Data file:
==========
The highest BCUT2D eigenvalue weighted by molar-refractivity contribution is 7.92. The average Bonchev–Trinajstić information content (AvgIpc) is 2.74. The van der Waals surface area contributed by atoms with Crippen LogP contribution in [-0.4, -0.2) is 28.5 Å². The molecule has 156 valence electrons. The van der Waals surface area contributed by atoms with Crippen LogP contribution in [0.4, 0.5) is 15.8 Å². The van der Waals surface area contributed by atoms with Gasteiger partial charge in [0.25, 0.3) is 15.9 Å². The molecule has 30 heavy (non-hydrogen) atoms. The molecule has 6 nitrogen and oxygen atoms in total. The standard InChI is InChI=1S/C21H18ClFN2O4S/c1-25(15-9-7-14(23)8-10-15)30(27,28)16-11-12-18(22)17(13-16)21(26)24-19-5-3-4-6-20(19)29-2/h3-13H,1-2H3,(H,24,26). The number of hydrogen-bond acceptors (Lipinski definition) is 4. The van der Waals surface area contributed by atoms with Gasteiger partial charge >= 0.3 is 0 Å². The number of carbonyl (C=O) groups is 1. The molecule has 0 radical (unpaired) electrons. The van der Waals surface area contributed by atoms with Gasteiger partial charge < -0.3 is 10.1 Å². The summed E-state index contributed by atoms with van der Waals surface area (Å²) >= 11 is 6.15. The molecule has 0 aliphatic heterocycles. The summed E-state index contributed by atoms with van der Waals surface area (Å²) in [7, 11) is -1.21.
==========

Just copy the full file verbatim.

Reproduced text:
The highest BCUT2D eigenvalue weighted by molar-refractivity contribution is 7.92. The average Bonchev–Trinajstić information content (AvgIpc) is 2.74. The van der Waals surface area contributed by atoms with Crippen LogP contribution in [-0.4, -0.2) is 28.5 Å². The molecule has 156 valence electrons. The van der Waals surface area contributed by atoms with Crippen LogP contribution in [0.4, 0.5) is 15.8 Å². The van der Waals surface area contributed by atoms with Gasteiger partial charge in [0.25, 0.3) is 15.9 Å². The molecule has 30 heavy (non-hydrogen) atoms. The molecule has 6 nitrogen and oxygen atoms in total. The standard InChI is InChI=1S/C21H18ClFN2O4S/c1-25(15-9-7-14(23)8-10-15)30(27,28)16-11-12-18(22)17(13-16)21(26)24-19-5-3-4-6-20(19)29-2/h3-13H,1-2H3,(H,24,26). The number of hydrogen-bond acceptors (Lipinski definition) is 4. The van der Waals surface area contributed by atoms with Gasteiger partial charge >= 0.3 is 0 Å². The number of carbonyl (C=O) groups is 1. The molecule has 0 radical (unpaired) electrons. The van der Waals surface area contributed by atoms with Gasteiger partial charge < -0.3 is 10.1 Å². The summed E-state index contributed by atoms with van der Waals surface area (Å²) >= 11 is 6.15. The molecule has 0 aliphatic heterocycles. The summed E-state index contributed by atoms with van der Waals surface area (Å²) in [7, 11) is -1.21.